A scorched land, out of which hope grows green. The first night of the training, God reminded me of the blackened field I saw months back. Only this time I saw rows of saplings emerging from the ground. Well-tended by group and priest, each Living Waters member represents a young tree. What a privilege to partner with Father Joseph and friends in displaying Jesus’ splendor. May we increase the fruitfulness of His Church. May we become trustworthy witnesses of Jesus for a new generation of Europeans.

‘Open your eyes and look at the fields; they are ripe for harvest.’ (JN 4:35)

Please join us in San Diego on June 16th and 17th for the sixth annual RHN Hope 2017 Conference as hundreds gather to celebrate how Jesus has set them free from gender identity distortions. Preview with us the first full-length documentary film ever made–Tranzfomed–on how Jesus restores the transgendered. Register here today!

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Divine Mercy

Mercy is God’s ache for His children: a stream of unfailing love flowing from His heart towards ours. Through mercy, He woos us and invites us to exchange lesser loves for a double portion of His compassion.

The Greek word for mercy—‘eleos’—means ‘oil poured out’: Jesus’ life crushed like olives in order to become the antidote to our brokenness. That ‘ache’ of love is better conveyed by the Latin word for mercy–‘misericorde.’ ‘Miseri’ conveys the deep pity God feels toward us in His very depths, or ‘cor,’ which means ‘heart.’ From the core of His being, God aches with compassion for the sinful brokenness and salvation of His people.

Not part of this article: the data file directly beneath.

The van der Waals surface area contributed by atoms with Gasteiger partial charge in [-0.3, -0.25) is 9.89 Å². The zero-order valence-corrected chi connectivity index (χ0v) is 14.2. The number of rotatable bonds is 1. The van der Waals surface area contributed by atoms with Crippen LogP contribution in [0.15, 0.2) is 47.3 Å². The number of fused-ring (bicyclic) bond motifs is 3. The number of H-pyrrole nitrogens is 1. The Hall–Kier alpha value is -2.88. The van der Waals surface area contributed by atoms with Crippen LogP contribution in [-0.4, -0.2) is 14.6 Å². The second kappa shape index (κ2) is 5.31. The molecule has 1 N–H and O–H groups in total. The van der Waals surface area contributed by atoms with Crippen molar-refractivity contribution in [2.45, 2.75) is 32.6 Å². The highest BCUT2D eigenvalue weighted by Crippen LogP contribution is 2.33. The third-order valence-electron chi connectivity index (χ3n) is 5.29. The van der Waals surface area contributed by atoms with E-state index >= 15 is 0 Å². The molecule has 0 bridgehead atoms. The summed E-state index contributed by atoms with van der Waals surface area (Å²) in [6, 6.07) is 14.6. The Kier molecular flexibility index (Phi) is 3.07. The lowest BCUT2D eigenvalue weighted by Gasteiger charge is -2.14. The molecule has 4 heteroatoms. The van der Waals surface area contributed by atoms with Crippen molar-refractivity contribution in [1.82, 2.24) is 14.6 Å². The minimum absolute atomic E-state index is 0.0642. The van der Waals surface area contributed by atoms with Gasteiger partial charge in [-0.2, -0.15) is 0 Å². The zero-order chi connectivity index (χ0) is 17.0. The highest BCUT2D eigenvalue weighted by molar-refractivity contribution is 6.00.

St. Faustina Kowalska assumed Jesus’ ache for souls. Sensitive to human suffering from her birth in 1905, she began life as a peasant in a small Polish village. Early on she received God’s call to the religious life. Entering a convent at 18-years-old, she was an unspectacular nun; she dutifully fulfilled the mundane tasks expected of her and initially showed few signs of a rich mystical life. Yet she strove quietly to unite fully with the merciful God and to cooperate with Jesus in saving many souls through His mercy.

Jesus spoke to her continuously of His mercy. In the last four years of her life (she died at 33), she recorded the fruit of her mystical union with Him in a diary entitled ‘Divine Mercy in My Soul.’ This excerpt conveys well the goal of her short life: ‘Make known to souls the great mercy I [Jesus] have for them and exhort them to trust in the bottomless depth of My mercy.’